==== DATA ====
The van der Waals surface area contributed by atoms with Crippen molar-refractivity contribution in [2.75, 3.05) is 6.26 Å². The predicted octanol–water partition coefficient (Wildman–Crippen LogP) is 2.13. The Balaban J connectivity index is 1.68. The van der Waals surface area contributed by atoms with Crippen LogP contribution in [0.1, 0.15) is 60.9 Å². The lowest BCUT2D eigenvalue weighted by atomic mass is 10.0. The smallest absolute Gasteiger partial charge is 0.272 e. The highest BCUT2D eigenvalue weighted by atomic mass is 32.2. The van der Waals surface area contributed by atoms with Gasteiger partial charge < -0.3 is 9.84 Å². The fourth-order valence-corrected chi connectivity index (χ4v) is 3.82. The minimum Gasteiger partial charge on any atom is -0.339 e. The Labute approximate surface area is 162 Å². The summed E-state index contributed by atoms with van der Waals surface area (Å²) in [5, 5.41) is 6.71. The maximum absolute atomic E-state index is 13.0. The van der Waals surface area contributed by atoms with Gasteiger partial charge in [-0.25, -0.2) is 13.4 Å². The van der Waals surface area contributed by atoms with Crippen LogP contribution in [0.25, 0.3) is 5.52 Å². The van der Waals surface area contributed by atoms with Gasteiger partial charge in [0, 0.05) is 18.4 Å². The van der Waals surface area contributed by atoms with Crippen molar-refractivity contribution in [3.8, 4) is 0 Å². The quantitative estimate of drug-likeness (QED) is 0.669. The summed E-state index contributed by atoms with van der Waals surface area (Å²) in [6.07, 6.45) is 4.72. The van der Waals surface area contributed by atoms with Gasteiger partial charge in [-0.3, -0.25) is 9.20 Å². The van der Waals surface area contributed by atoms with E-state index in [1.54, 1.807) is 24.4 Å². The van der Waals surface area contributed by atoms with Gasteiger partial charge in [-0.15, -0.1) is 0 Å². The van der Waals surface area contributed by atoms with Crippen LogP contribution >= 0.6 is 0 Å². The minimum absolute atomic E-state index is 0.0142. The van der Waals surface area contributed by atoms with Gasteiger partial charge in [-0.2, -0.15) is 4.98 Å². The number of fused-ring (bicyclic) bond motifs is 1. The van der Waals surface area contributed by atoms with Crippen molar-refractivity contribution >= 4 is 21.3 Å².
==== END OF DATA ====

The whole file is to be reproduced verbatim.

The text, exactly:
The van der Waals surface area contributed by atoms with Crippen molar-refractivity contribution in [2.75, 3.05) is 6.26 Å². The predicted octanol–water partition coefficient (Wildman–Crippen LogP) is 2.13. The Balaban J connectivity index is 1.68. The van der Waals surface area contributed by atoms with Crippen LogP contribution in [0.1, 0.15) is 60.9 Å². The lowest BCUT2D eigenvalue weighted by atomic mass is 10.0. The smallest absolute Gasteiger partial charge is 0.272 e. The highest BCUT2D eigenvalue weighted by atomic mass is 32.2. The van der Waals surface area contributed by atoms with Gasteiger partial charge < -0.3 is 9.84 Å². The fourth-order valence-corrected chi connectivity index (χ4v) is 3.82. The minimum Gasteiger partial charge on any atom is -0.339 e. The Labute approximate surface area is 162 Å². The summed E-state index contributed by atoms with van der Waals surface area (Å²) in [5, 5.41) is 6.71. The maximum absolute atomic E-state index is 13.0. The van der Waals surface area contributed by atoms with Gasteiger partial charge in [-0.25, -0.2) is 13.4 Å². The van der Waals surface area contributed by atoms with Crippen LogP contribution in [0.25, 0.3) is 5.52 Å². The van der Waals surface area contributed by atoms with Gasteiger partial charge in [0, 0.05) is 18.4 Å². The van der Waals surface area contributed by atoms with Crippen molar-refractivity contribution in [3.8, 4) is 0 Å². The quantitative estimate of drug-likeness (QED) is 0.669. The summed E-state index contributed by atoms with van der Waals surface area (Å²) in [6.07, 6.45) is 4.72. The van der Waals surface area contributed by atoms with Gasteiger partial charge in [-0.3, -0.25) is 9.20 Å². The van der Waals surface area contributed by atoms with E-state index in [1.54, 1.807) is 24.4 Å². The van der Waals surface area contributed by atoms with Gasteiger partial charge in [-0.15, -0.1) is 0 Å². The van der Waals surface area contributed by atoms with Crippen LogP contribution >= 0.6 is 0 Å². The minimum absolute atomic E-state index is 0.0142. The van der Waals surface area contributed by atoms with Gasteiger partial charge in [-0.2, -0.15) is 4.98 Å². The number of fused-ring (bicyclic) bond motifs is 1. The van der Waals surface area contributed by atoms with Crippen molar-refractivity contribution >= 4 is 21.3 Å².